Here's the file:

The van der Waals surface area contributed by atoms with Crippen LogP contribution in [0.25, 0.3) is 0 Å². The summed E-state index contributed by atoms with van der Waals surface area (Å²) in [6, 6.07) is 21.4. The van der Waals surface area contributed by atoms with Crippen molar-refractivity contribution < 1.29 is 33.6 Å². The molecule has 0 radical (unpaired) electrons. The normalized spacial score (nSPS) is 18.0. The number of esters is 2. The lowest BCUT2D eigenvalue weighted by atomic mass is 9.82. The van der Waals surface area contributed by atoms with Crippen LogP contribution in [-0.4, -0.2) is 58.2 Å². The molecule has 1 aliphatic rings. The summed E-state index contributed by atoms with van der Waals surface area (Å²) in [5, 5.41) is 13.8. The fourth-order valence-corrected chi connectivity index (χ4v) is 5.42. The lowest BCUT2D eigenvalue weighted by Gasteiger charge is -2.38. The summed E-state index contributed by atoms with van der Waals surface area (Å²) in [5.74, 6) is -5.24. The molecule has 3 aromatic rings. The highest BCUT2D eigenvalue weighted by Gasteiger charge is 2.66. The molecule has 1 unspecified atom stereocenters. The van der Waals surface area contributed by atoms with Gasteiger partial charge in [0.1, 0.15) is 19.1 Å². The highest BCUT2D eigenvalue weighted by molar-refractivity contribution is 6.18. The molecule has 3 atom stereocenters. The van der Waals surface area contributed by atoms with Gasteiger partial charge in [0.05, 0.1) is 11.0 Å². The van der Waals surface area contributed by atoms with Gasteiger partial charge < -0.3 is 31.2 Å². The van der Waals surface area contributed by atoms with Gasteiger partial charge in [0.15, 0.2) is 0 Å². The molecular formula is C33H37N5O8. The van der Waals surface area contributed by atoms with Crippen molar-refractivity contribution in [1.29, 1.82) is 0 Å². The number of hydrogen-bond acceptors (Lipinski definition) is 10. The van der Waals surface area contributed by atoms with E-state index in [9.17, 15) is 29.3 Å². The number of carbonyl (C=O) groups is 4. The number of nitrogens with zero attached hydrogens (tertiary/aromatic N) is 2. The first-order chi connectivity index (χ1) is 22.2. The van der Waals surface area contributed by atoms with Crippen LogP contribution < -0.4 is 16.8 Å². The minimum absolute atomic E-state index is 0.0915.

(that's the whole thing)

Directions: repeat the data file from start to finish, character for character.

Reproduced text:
The van der Waals surface area contributed by atoms with Crippen LogP contribution in [0.25, 0.3) is 0 Å². The summed E-state index contributed by atoms with van der Waals surface area (Å²) in [6, 6.07) is 21.4. The van der Waals surface area contributed by atoms with Crippen molar-refractivity contribution < 1.29 is 33.6 Å². The molecule has 0 radical (unpaired) electrons. The normalized spacial score (nSPS) is 18.0. The number of esters is 2. The lowest BCUT2D eigenvalue weighted by atomic mass is 9.82. The van der Waals surface area contributed by atoms with Crippen LogP contribution in [-0.4, -0.2) is 58.2 Å². The molecule has 1 aliphatic rings. The summed E-state index contributed by atoms with van der Waals surface area (Å²) in [5, 5.41) is 13.8. The fourth-order valence-corrected chi connectivity index (χ4v) is 5.42. The lowest BCUT2D eigenvalue weighted by Gasteiger charge is -2.38. The summed E-state index contributed by atoms with van der Waals surface area (Å²) in [5.74, 6) is -5.24. The molecule has 3 aromatic rings. The highest BCUT2D eigenvalue weighted by Gasteiger charge is 2.66. The molecule has 1 unspecified atom stereocenters. The van der Waals surface area contributed by atoms with Gasteiger partial charge in [0.1, 0.15) is 19.1 Å². The highest BCUT2D eigenvalue weighted by molar-refractivity contribution is 6.18. The molecule has 3 atom stereocenters. The van der Waals surface area contributed by atoms with Gasteiger partial charge in [0.05, 0.1) is 11.0 Å². The van der Waals surface area contributed by atoms with Gasteiger partial charge < -0.3 is 31.2 Å². The van der Waals surface area contributed by atoms with Gasteiger partial charge in [0.15, 0.2) is 0 Å². The molecular formula is C33H37N5O8. The van der Waals surface area contributed by atoms with Crippen molar-refractivity contribution in [1.29, 1.82) is 0 Å². The number of hydrogen-bond acceptors (Lipinski definition) is 10. The van der Waals surface area contributed by atoms with E-state index in [9.17, 15) is 29.3 Å². The number of carbonyl (C=O) groups is 4. The number of nitrogens with zero attached hydrogens (tertiary/aromatic N) is 2. The first-order chi connectivity index (χ1) is 22.2. The van der Waals surface area contributed by atoms with Crippen LogP contribution < -0.4 is 16.8 Å². The minimum absolute atomic E-state index is 0.0915.